Gold rallied above $1,500 an ounce for the first time on Wednesday, extending this week's record run as investors hedged growing inflation risks and bought into a broad commodities rally as the dollar slumped.

Mounting evidence of quickening inflation in major Asian economies such as China and India were echoed in Latin America on Wednesday, with Brazilian prices nearing a government ceiling and Mexico's yearly rate exceeding a key target.

The break-even rates on U.S. Treasury Inflation-Protected Securities (TIPS), which measures investors' inflation expectations, rose for a second day.

A second day of deep losses for the dollar and rallies in oil and grain markets that fueled further inflation concerns also buoyed bullion, which once again rose in tandem with riskier assets like equities as investors turned to gold as a store of value.

The U.S. government at this point of time has not corrected its fiscal imbalance, and the Federal Reserve continues to maintain exceedingly loose monetary policy, which has the risk of further debasing the dollar, said Mark Luschini, chief investment strategist of broker-dealer Janney Montgomery Scott, which manages $53 billion in client assets.

Gold prices tend to rise with a declining dollar.

Spot gold rose to an all-time high of $1,505.70 an ounce. It was last up 0.4 percent at $1,500.50 by 3:31 p.m. EDT, having risen almost 4 percent over the past eight days. The metal is set for its 11th successive quarterly gain.

While well below their inflation adjusted highs of more than $2,200 struck in 1980 -- when bullion prices spiked in response to the Soviet invasion of Afghanistan -- gold has doubled since the lows of 2008 and risen six-fold since 2001.

Silver also surged above $45 for the first time since 1980, when the Hunt Brothers of Texas cornered the silver market.

Gold has notched new records for four consecutive days, aided in large part by Monday's threat of a downgrade to the United States' triple-A credit rating.

This is just a continuation of a longer-term move being driven by worldwide monetary policies and specifically here in the United States, said Michael Cuggino, portfolio manager of Permanent Portfolio Funds with $12.5 billion in mutual fund assets.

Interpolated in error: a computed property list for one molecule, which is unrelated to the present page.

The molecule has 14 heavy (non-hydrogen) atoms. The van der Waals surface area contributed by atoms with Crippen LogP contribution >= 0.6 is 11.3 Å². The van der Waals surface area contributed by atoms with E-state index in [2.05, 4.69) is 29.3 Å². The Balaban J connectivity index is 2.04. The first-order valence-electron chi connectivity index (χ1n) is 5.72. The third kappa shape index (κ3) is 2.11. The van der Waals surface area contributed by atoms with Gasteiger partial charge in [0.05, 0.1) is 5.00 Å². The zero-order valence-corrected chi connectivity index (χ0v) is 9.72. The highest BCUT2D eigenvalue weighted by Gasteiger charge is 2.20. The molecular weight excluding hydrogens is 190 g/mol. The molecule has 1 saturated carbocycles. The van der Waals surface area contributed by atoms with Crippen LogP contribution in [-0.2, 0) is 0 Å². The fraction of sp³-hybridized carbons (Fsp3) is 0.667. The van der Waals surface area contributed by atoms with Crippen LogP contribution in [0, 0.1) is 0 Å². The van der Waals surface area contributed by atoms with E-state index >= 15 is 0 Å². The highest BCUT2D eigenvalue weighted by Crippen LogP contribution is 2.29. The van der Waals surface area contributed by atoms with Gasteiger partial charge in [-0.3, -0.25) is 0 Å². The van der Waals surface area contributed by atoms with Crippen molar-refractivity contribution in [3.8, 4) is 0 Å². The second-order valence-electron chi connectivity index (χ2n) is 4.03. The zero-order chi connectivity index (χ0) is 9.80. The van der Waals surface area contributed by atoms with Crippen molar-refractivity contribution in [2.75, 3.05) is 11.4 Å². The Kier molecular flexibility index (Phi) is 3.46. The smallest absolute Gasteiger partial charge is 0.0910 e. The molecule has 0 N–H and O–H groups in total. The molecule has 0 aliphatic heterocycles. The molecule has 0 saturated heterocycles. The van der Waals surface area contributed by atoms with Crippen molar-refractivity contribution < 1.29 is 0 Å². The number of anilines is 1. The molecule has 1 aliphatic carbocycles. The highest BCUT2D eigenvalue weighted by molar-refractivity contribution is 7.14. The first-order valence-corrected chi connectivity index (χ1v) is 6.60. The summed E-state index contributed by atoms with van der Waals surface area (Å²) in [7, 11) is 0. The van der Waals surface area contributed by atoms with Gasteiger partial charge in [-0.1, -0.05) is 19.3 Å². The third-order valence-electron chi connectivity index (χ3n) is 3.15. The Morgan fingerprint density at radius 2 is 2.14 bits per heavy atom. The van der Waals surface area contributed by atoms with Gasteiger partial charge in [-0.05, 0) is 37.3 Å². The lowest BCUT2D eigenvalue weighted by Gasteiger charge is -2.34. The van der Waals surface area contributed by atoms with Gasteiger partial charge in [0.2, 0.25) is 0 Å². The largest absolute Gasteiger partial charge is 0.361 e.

Is the U.S. debt ceiling going to be raised? If the debt ceiling is not raised, what happens to the U.S. debt when it matures? Cuggino asked.

The White House and congressional leaders must agree on a deal on raising the $14.3 trillion cap on borrowing in the next few weeks or the United States will be at risk of defaulting on its debt, which would have dire consequences both for the country and global markets.


Signs of simmering inflation across the world underpin gold. The break-even rates on the expected new five-year U.S. TIPS rose for a second day to 2.36 percent, roughly 1 basis point higher than late Tuesday.

In Brazil, annual inflation sped dangerously near a government ceiling in the month to mid-April, while Mexico yearly inflation rate climbed above policymakers' target rate of 3.0 percent as investors prepare for higher borrowing costs early next year.

Gold buying in the Asian countries is being fueled by rising consumer incomes and higher inflation. Both China and India reported higher than expected inflation last week.

While gold investors in Western markets have been motivated chiefly by risk aversion in recent years, the precious metal is a much more deeply established asset in Asia, being bought in the form of bullion bars and coins. India and China are by far the world's biggest bullion consumers.


The metal is expected to be underpinned by uncertainty over how the United States will adjust monetary policy after the Federal Reserve's $600 billion government bond-buying program -- known as quantitative easing -- comes to an end in June.

If the S&P eventually cuts its long-term rating on the United States, it will weigh heavily on the U.S. dollar, often used as a global reserve currency, and economic stability throughout the world - a perfect recipe for gold rally.

Gold has long been seen as the ultimate haven from risk. During the financial crisis that rattled markets in 2009 and 2010 it was heavily bought on that basis, but its rally has since taken on a momentum of its own, luring more and more speculators who have begun to view it as a one-way bet.

Gold has been acting as a currency in its own right, and that is why we are up at $1,500, said Simon Weeks, head of precious metals at the Bank of Nova Scotia.

(Additional reporting by Richard Leong in New York, Nick Trevethan, Lewa Pardomuan and Rujun Shen in Singapore and Chikako Mogi in Tokyo; editing by James Jukwey and Lisa Shumaker)